Moving on from law school

I’ve written dozens of columns about law school in general, and you might expect me here to wax nostalgic.  It would be hard, though, for me to do that — to say I’ll miss law school, at least unconditionally.

I didn’t have a terrible time, nor do I regret my decision to get a legal education. Quite the opposite: I’m a better thinker and writer because of it (please ignore what my ex-girlfriend says), and I do have a skill set today that’s more compensable than the one I brought to Ohio State, which was the ability to fix anything with duct tape and whipped cream. 

I’ve learned some law, and I’ve done many of the things lawyers do on a regular basis. I externed for two federal judges and I completed two clinics.  Put simply, I’ve learned a great deal here, both inside and outside the classroom.

It’s just time to move on.

Before I do, though, I’ll swallow hard and try my hand at waxing, to look in the rearview mirror and share one thing I won’t miss about law school, and one thing I will. Indulge me.


Law exams. 

Three hours, all essay, closed book. That was my first one, in contracts. I nearly hyperventilated the night before, and unlike the guy in the book One L, I didn’t have a girlfriend whom I could wake up to help me relieve the tension.  No, I just stared at the ceiling and listened to Wyclef Jean, or something equally disappointing.  Since then, I’ve caught myself saying how happy I am that a certain exam is only three hours, proctored in class. Which is so much better, I’ve told myself, than an eight-hour take-home.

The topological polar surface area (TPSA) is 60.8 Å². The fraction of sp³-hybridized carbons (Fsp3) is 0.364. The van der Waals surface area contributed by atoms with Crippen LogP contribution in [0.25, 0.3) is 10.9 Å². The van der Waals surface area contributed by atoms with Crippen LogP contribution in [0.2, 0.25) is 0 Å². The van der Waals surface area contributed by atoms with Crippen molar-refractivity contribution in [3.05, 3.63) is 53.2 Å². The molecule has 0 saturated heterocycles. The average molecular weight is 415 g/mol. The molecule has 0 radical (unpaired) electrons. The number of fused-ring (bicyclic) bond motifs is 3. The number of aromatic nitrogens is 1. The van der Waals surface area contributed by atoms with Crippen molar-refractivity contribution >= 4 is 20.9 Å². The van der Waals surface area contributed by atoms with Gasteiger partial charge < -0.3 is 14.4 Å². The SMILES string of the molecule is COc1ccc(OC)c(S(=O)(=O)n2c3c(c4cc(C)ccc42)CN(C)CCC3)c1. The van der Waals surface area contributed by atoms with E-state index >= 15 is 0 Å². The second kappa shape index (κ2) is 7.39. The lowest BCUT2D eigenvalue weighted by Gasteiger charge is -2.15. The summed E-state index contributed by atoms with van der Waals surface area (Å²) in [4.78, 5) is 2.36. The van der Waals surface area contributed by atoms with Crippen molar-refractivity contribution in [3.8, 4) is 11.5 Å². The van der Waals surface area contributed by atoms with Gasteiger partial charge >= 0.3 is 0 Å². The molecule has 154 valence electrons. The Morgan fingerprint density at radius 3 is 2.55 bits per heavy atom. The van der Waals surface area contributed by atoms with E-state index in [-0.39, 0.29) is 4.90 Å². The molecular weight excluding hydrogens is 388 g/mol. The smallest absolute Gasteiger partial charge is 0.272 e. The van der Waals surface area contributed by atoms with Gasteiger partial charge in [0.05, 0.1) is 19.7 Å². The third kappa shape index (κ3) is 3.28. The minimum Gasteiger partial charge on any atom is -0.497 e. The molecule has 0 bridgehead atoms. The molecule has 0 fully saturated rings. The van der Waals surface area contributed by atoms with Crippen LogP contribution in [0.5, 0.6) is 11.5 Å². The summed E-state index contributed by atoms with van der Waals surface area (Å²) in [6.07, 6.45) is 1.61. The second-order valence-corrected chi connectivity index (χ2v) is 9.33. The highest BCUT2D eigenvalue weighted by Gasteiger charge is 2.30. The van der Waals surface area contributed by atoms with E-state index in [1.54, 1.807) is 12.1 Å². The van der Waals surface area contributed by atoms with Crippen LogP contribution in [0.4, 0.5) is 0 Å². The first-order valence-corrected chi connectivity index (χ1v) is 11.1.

Good riddance, to those. 


Friends and professors. 

It sounds generic and vanilla, I know, but I mean it. Among my friends are a guy who could name any album by any band, another guy who played golf professionally, and a girl who backpacked across Europe. These are interesting people, and they got me through law school.  We studied and drank together, and disagreed with one another as often as we agreed, maybe more. Never a dull moment. 

Many of my professors, meanwhile, were great — and a lot of fun. One stoked my interest in teaching and the first amendment, while another kept me humble (he once told me the best way to win my clinic case was not to be an idiot). I’m grateful that so many looked after me, or at least made me feel that way. And, yeah, that sounds corny as Corn Flakes, but again, I mean it. 


I’ll sign off with something I wrote as a 1L, in my first column for Ohio State’s alumni magazine:

No doubt, my classmates and I have endeavored to join an honorable profession, and to be part of one helluva journey for the next three years and . . . for the rest of our lives. I look forward to their achievements, their success; to our achievements, our success. 

Here’s to graduation and the rest of our lives. 


Jon Peters is a columnist for The National Jurist and a third-year law student at Ohio State University.